Cornucopia (36 of 54)
I can’t believe I spent $13 on a cornucopia just to tear it apart and stuff it with Levi’s. My idea behind this, was that cornucopias are supposed to grant their possessors’ desires in abundance. So this one is yielding Levi’s, which in return are producing a woman. These are man jeans and my girlfriend wears a 00, but we did the best we could. I also didn’t really plan to a background other than a green screen. I think this one takes away from the main idea. Below is a brief history I collected of the two myths behind the cornucopia, which I found quite interesting.
The cornucopia (in Latin also cornu copiae) or horn of plenty is a symbol of abundance and nourishment, and in North America is associated with Thanksgiving. It is usually a horn-shaped container overflowing with produce, flowers, nuts, other edibles, or wealth in some form. Classical mythology offers multiple explanations of the origin of the cornucopia.
The oldest involves the infant Zeus, who was cared for by the goat Amalthea (“Nourishing Goddess”). It was said that while she was nursing Zeus, he accidentally broke off one of her horns, which then had the divine power to provide unending nourishment. The horn became endowed with the wonderful power of becoming filled with whatever its possessor desired. He gave the horn to the King’s daughters as a form of thanks, and from then on, the horn – or cornucopia – became a symbol of plenty and whoever had it in his or her possession would never starve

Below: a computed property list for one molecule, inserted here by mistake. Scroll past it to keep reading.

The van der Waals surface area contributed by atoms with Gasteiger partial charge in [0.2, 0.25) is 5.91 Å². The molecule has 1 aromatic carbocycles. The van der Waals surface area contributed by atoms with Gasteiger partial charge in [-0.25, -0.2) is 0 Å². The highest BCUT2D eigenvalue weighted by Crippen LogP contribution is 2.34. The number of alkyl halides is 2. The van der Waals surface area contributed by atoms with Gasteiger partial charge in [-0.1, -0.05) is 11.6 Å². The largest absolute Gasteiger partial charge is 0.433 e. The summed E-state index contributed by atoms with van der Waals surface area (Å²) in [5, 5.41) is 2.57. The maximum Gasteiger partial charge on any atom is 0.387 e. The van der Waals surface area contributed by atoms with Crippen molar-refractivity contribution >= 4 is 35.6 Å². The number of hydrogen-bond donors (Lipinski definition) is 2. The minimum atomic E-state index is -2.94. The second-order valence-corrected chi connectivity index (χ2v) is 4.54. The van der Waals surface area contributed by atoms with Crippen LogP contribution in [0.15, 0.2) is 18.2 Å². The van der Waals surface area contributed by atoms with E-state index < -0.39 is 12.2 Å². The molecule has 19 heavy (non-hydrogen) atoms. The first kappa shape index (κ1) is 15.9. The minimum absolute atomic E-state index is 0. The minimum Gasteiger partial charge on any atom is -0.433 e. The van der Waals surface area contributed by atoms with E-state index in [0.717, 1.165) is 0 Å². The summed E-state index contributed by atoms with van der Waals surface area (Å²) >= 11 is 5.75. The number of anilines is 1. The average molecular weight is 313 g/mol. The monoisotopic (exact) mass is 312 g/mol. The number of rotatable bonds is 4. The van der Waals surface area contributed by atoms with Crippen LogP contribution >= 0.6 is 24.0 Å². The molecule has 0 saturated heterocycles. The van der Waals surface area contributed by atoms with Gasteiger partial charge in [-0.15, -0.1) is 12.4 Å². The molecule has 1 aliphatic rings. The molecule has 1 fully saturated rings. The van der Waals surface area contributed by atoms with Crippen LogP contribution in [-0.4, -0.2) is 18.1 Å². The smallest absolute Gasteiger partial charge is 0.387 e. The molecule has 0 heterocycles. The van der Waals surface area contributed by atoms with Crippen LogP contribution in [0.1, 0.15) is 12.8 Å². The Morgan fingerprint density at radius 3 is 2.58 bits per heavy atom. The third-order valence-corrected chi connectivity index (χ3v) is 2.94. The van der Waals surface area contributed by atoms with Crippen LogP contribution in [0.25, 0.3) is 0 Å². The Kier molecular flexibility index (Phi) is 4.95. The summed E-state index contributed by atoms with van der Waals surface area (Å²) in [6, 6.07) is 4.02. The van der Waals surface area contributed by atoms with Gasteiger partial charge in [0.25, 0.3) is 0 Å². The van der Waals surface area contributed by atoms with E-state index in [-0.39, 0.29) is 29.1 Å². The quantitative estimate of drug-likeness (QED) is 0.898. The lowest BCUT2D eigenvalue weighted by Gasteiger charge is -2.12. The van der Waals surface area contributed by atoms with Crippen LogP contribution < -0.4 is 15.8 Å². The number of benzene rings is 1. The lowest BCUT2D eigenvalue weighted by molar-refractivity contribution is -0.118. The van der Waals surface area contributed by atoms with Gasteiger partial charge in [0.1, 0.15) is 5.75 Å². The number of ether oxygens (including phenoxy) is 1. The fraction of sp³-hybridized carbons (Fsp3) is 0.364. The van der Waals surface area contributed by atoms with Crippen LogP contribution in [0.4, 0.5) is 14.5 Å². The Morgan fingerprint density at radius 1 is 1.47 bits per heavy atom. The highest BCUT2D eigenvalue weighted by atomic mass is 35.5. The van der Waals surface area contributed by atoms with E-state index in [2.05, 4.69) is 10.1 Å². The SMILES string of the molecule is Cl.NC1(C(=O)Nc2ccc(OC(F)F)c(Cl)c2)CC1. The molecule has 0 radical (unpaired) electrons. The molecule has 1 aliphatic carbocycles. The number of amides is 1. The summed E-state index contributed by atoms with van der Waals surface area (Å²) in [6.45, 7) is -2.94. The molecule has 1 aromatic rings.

In another myth, the cornucopia was created when Heracles (Roman Hercules) wrestled with the river-god Achelous over the hand of Dehanira, a young maiden of extraordinary beauty who was the daughter of King Oeneus of Calydon. The competition (the legendary Fifth Labor of Hercules) amounted to a colossal wrestling match, during which Hercules repeatedly gained the upper hand. Achelous, who was able to change his physical form, changed first into a snake, and then into a bull in order to gain leverage against Hercules. While Achelous was in bull form, Hercules tore off one of his horns and in doing so, diverted the river. The Naiads (nubile water-nymphs) treated the horn as a sacred object, filling it with fragrant flowers. The Goddess of Plenty (Copia) later adopted the horn, and dubbed it (appropriately enough) The Horn of Plenty, or Cornucopia. Incidentally, Hercules later married Dejanira and the two produced an abundance of children.